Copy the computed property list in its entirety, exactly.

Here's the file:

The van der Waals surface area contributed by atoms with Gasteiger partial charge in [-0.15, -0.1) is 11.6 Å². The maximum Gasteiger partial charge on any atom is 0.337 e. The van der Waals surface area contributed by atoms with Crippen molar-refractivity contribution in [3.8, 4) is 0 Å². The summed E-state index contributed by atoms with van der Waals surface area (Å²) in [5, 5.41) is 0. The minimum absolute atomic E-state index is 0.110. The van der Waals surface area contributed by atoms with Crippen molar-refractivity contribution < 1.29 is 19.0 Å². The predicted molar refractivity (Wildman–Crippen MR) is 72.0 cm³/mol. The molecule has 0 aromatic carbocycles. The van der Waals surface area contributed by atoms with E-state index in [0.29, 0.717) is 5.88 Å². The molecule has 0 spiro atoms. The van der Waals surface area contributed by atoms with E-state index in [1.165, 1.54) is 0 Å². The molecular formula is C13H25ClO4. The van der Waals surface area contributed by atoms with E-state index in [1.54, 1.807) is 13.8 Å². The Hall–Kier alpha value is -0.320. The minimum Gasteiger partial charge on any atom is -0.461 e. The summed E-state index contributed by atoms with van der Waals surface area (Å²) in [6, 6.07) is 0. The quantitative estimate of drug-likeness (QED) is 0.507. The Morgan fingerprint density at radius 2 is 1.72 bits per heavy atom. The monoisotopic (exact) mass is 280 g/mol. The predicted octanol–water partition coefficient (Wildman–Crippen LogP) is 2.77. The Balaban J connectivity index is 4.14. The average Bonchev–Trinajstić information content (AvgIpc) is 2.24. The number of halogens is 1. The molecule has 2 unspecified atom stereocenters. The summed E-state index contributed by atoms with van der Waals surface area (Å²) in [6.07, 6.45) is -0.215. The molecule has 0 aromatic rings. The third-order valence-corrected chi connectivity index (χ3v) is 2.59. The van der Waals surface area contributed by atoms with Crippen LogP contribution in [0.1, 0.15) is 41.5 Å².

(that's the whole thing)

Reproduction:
The van der Waals surface area contributed by atoms with Gasteiger partial charge in [-0.15, -0.1) is 11.6 Å². The maximum Gasteiger partial charge on any atom is 0.337 e. The van der Waals surface area contributed by atoms with Crippen molar-refractivity contribution in [3.8, 4) is 0 Å². The summed E-state index contributed by atoms with van der Waals surface area (Å²) in [5, 5.41) is 0. The minimum absolute atomic E-state index is 0.110. The van der Waals surface area contributed by atoms with Crippen molar-refractivity contribution < 1.29 is 19.0 Å². The predicted molar refractivity (Wildman–Crippen MR) is 72.0 cm³/mol. The molecule has 0 aromatic carbocycles. The van der Waals surface area contributed by atoms with E-state index in [0.29, 0.717) is 5.88 Å². The molecule has 0 spiro atoms. The van der Waals surface area contributed by atoms with E-state index in [1.165, 1.54) is 0 Å². The molecular formula is C13H25ClO4. The van der Waals surface area contributed by atoms with E-state index in [1.54, 1.807) is 13.8 Å². The Hall–Kier alpha value is -0.320. The minimum Gasteiger partial charge on any atom is -0.461 e. The summed E-state index contributed by atoms with van der Waals surface area (Å²) in [6, 6.07) is 0. The quantitative estimate of drug-likeness (QED) is 0.507. The Morgan fingerprint density at radius 2 is 1.72 bits per heavy atom. The monoisotopic (exact) mass is 280 g/mol. The predicted octanol–water partition coefficient (Wildman–Crippen LogP) is 2.77. The Balaban J connectivity index is 4.14. The average Bonchev–Trinajstić information content (AvgIpc) is 2.24. The number of halogens is 1. The molecule has 2 unspecified atom stereocenters. The summed E-state index contributed by atoms with van der Waals surface area (Å²) in [6.07, 6.45) is -0.215. The molecule has 0 aromatic rings. The third-order valence-corrected chi connectivity index (χ3v) is 2.59. The van der Waals surface area contributed by atoms with Crippen LogP contribution in [0.1, 0.15) is 41.5 Å².